Meanwhile, on Thursday, a top U.N. envoy told the United Nationals Security Council that Israel will be required under international law to take responsibility for helping Palestinian civilians if more large scale displacements take place in Gaza, Michelle Nichols reports, UN Envoy: Israel May Be Required To Take Responsibility For Displaced In Gaza. The United Nations struggles to cope with a flood of 220,000 Palestinian civilians into shelters to due to the fighting and have come under fire during the three weeks of fighting between Israel and Hamas. Pierre Krähenbühl, the Swiss-born chief of the U.N. Relief and Works Agency (UNRWA), via phone told the 15 member Security Council: “Should further large-scale displacement indeed occur, the occupying power, according to international humanitarian law, will have to assume direct responsibility to assist these people. With as many as 2,500 displaced people residing in (each U.N.) school and an average of 80 people to a classroom, we have exceeded the tolerable limits we can accommodate.” U.N. aid chief Valerie Amos told the Security Council via video link: “The reality of Gaza today is that no place is safe. We have all watched in horror the desperation of children, of civilians as they have come under attack.” After meeting behind closed doors for four hours after the briefing, Nichols reports, the Security Council once again called for an “immediate and unconditional humanitarian ceasefire.”

In Ukraine, a team of international investigators reached the Malaysia Airlines Flight 17 site Friday to begin combing for evidence in the area now designated a crime scene while fighting continued less than 20 kilometers from the site, the Associated Press reports, Ukrainian troops suffer heavy loss in ambush. Despite both sides in the ongoing conflict in east Ukraine agreeing to a ceasefire around the crash zone, a deadly attack by rebels on government troops Friday morning took place less than 20 kilometers south of the crash site in Shakhtarsk, a rebel stronghold where sustained battles over several days has taken place. The town links Donetsk and Luhansk, two large rebel controlled cities, which Ukrainian forces are focusing on in their strategy to drive a wedge into the area. Mstyslav Chernov reports, Ukraine MH17 Wreckage Site Finally Accessed By Investigators, two investigators from the Netherlands and Australia made an initial survey of the crash area after lunch, while fighting raged on between government forces and pro-Russian separatist rebels with mortar shells falling in a nearby village. Despite the dangers, the team called the one hour inspection a success. Ukrainian President Petro Proshenko’s office urged rebels to comply with the ceasefire 20 kilometers around the wreckage site in a statement, while the European Union and U.S. formed a united front in accusing Russia of ramping up the unrest in eastern Ukraine by supplying weapons to rebels which Russia denies. In Brussels, the EU formally adopted economic sanctions, which will take effect Friday, designed to pressure Russia to bring a peaceful end to the Ukraine crisis.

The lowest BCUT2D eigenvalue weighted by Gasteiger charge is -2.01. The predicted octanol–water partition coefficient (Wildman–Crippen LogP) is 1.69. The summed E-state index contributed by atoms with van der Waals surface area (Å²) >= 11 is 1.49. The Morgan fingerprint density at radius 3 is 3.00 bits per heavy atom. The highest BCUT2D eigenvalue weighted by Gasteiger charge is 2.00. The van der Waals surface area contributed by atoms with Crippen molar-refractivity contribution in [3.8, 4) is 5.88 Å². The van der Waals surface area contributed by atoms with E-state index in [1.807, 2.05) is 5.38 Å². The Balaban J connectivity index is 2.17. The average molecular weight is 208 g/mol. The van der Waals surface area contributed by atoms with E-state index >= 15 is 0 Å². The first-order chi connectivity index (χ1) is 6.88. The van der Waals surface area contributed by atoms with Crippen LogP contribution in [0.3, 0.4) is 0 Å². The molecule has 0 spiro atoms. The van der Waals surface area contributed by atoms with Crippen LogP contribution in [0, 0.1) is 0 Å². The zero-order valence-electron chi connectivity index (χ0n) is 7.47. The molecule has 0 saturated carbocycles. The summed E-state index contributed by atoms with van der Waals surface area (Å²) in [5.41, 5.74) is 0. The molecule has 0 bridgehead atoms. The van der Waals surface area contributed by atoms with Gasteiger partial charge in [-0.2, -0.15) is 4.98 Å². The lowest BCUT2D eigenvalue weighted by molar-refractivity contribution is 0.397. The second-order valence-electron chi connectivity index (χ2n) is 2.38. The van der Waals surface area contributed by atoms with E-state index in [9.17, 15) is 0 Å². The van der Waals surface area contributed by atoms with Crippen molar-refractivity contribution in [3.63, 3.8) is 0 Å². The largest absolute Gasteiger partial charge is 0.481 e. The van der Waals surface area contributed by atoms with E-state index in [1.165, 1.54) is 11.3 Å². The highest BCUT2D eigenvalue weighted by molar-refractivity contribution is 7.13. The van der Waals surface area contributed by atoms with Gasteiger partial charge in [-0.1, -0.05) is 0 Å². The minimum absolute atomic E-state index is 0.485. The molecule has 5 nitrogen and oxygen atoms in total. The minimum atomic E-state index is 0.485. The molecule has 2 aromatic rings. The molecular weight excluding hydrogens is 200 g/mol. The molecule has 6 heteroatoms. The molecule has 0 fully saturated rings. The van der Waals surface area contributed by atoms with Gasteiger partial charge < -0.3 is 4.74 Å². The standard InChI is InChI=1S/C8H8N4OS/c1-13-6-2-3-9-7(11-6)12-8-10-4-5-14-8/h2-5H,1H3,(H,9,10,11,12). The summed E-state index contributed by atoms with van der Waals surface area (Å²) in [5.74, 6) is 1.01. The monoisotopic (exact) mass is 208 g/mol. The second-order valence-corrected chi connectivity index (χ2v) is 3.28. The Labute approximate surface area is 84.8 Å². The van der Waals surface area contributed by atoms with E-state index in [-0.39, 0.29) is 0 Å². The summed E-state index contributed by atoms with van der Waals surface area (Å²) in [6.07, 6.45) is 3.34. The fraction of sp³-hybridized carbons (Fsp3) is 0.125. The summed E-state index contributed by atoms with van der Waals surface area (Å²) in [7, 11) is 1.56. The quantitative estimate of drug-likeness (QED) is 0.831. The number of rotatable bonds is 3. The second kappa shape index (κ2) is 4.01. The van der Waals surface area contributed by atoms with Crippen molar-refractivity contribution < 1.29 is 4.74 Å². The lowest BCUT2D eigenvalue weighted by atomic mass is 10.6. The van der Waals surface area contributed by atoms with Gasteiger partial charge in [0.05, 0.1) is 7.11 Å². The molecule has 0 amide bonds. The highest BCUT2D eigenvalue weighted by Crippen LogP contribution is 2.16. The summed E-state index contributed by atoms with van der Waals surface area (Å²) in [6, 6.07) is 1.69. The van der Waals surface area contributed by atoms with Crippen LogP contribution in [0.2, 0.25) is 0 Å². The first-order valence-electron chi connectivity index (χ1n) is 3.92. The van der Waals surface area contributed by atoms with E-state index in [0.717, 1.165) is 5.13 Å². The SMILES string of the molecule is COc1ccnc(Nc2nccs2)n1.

Meanwhile, Russia is dealing with another old but familiar problem of what to do with former NSA contractor and whistle-blower Edward Snowden who received temporary asylum a year ago, which expired Thursday, following disclosure of classified NSA documents, according to an AOL report, As asylum expires, Snowden’s expulsion from Russia unlikely. Snowden has submitted his request for an extension of his asylum. While he waits, Snowden has a job and is learning Russian which are two requirements for an extension to be granted, Anatoly Kucherena, Snowden’s Russian lawyer, explained. Another member of his legal team has this to say on Australian radio (From ABC Australia): “PM with Mark Colvin”: “For now he is in the safest place that he can be, and Russia has indicated that it intends to plan on having him, allowing him to continue to stay.” This was said in response to the German justice minister’s suggestion to turn him over to the U.S. to face prosecution. Journalist Glenn Greenwald explained to MSNBC why Russia took Snowden in and why they did not turn him over this past year: “There’s no legal basis to turn him over to the U.S. because the U.S. and the Russians don’t have an extradition treaty. … And secondly, that he faces persecution.” Euronews points out Snowden has asked for amnesty from prosecution if he ends up stateside and told Brian Williams in an Exclusive NBC interview that he would like to go home. Right now though, Snowden faces espionage charges in the U.S. that could lead to prison time. Snowden’s Russian attorney said the decision on his asylum could be made this week.